DOT Says Airlines Must Provide Flight Totals Upfront
For travelers, this week ushers in an exciting era of travel pricing. New regulations from the April 2011 Department of Transportation consumer rule went into effect on Thursday, requiring a few much needed changes.
Airlines and ticket agents are now required to “include all mandatory taxes and fees” in advertised prices. Baggage fees must also be disclosed on the first screen that provides specific flight pricing information. Airlines must also include baggage pricing information on e-ticket confirmations.
Airlines and travel experts have warned that the higher pricing may deter travelers. I’m not buying it! There is nothing worse than spending a month eyeing plane tickets, and when you finally think you’re scored a deal, the total price turns out to be three times more than the prior screen disclosed. I prefer my heartbreak upfront.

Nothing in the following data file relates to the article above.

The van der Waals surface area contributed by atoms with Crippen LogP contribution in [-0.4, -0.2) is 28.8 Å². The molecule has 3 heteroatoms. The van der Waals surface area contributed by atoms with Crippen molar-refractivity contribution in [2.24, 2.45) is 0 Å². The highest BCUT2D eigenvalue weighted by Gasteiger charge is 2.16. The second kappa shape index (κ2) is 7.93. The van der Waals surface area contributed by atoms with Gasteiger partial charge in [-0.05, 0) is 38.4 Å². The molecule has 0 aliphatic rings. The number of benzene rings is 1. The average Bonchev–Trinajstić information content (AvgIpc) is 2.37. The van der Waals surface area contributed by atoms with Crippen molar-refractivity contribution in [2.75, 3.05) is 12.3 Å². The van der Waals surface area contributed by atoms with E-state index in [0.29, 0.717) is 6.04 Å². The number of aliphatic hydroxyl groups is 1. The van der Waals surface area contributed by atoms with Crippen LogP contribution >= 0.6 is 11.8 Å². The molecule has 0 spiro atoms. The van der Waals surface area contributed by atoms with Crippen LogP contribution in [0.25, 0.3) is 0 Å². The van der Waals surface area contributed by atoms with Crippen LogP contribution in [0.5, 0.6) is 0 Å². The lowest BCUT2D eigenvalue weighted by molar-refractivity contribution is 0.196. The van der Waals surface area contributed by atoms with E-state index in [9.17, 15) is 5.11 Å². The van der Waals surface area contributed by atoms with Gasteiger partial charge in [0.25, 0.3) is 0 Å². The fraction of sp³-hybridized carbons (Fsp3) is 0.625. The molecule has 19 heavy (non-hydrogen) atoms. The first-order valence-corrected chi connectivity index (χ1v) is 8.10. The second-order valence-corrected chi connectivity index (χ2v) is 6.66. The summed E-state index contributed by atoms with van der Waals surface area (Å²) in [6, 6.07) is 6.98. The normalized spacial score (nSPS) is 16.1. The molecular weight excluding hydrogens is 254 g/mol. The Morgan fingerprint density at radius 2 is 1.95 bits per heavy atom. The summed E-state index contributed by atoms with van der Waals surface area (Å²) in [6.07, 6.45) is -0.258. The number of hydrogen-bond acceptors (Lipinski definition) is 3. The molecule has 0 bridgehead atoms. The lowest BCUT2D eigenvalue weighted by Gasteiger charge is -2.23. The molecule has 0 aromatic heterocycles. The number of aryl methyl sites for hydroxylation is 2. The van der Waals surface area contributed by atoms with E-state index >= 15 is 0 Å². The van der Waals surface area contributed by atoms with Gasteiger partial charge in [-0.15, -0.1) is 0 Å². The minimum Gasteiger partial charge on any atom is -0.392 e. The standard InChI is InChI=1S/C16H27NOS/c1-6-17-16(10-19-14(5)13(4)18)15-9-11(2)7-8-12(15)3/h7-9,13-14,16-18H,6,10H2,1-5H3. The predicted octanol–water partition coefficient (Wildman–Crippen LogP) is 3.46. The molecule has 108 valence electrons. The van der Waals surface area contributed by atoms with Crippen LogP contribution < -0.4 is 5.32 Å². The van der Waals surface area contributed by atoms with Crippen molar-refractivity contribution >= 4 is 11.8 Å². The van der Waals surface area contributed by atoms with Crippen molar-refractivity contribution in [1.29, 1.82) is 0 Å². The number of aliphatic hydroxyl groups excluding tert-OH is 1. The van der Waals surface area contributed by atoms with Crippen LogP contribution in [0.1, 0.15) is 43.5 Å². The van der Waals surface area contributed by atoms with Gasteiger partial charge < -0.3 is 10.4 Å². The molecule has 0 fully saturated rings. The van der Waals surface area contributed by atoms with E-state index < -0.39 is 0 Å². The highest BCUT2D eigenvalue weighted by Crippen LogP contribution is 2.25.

Potential customers can hold a reservation without charge and cancel without penalty for 24 hours after the reservation is made, if the reservation is made a week or more before the flight’s scheduled departure date.
Airlines are responsible for promptly alerting customers if their flights are delayed for over 30 minutes, and if the flight is cancelled or diverted. Increasing ticket prices after purchase will also be prohibited.
Regulations that Took Place Earlier
A few provisions of this consumer rule took place last year. These included requiring airlines to refund baggage fees if baggage is lost. That seemed like a no brainer to me. Also, airlines will provide bumped customers with increased compensation.
Time spent sitting on the tarmac has been limited to four hours for international flights at U.S. airports, and the three hour delay for domestic flights now includes small airports.
As someone who travels frequently, these new rules are a welcome improvement to airline policy.